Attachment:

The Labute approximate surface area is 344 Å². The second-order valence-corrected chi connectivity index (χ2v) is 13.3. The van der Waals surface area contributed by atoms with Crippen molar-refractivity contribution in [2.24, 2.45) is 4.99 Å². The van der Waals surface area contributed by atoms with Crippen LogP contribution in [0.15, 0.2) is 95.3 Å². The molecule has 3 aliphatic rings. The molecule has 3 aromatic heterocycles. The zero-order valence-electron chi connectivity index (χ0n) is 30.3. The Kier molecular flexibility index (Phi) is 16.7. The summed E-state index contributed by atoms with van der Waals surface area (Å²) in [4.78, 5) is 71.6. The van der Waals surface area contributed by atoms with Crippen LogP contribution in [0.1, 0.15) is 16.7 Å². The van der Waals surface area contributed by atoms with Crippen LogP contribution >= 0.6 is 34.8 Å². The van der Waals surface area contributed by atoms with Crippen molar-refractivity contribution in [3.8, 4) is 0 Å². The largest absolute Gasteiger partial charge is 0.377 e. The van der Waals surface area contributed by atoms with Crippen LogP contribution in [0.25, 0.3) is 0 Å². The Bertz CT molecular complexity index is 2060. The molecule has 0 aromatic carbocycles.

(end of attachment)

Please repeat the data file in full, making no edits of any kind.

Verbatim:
The Labute approximate surface area is 344 Å². The second-order valence-corrected chi connectivity index (χ2v) is 13.3. The van der Waals surface area contributed by atoms with Crippen molar-refractivity contribution in [2.24, 2.45) is 4.99 Å². The van der Waals surface area contributed by atoms with Crippen LogP contribution in [0.15, 0.2) is 95.3 Å². The molecule has 3 aliphatic rings. The molecule has 3 aromatic heterocycles. The zero-order valence-electron chi connectivity index (χ0n) is 30.3. The Kier molecular flexibility index (Phi) is 16.7. The summed E-state index contributed by atoms with van der Waals surface area (Å²) in [4.78, 5) is 71.6. The van der Waals surface area contributed by atoms with Crippen LogP contribution in [0.1, 0.15) is 16.7 Å². The van der Waals surface area contributed by atoms with Crippen LogP contribution >= 0.6 is 34.8 Å². The van der Waals surface area contributed by atoms with Crippen molar-refractivity contribution in [3.8, 4) is 0 Å². The largest absolute Gasteiger partial charge is 0.377 e. The van der Waals surface area contributed by atoms with Crippen LogP contribution in [0.25, 0.3) is 0 Å². The Bertz CT molecular complexity index is 2060. The molecule has 0 aromatic carbocycles.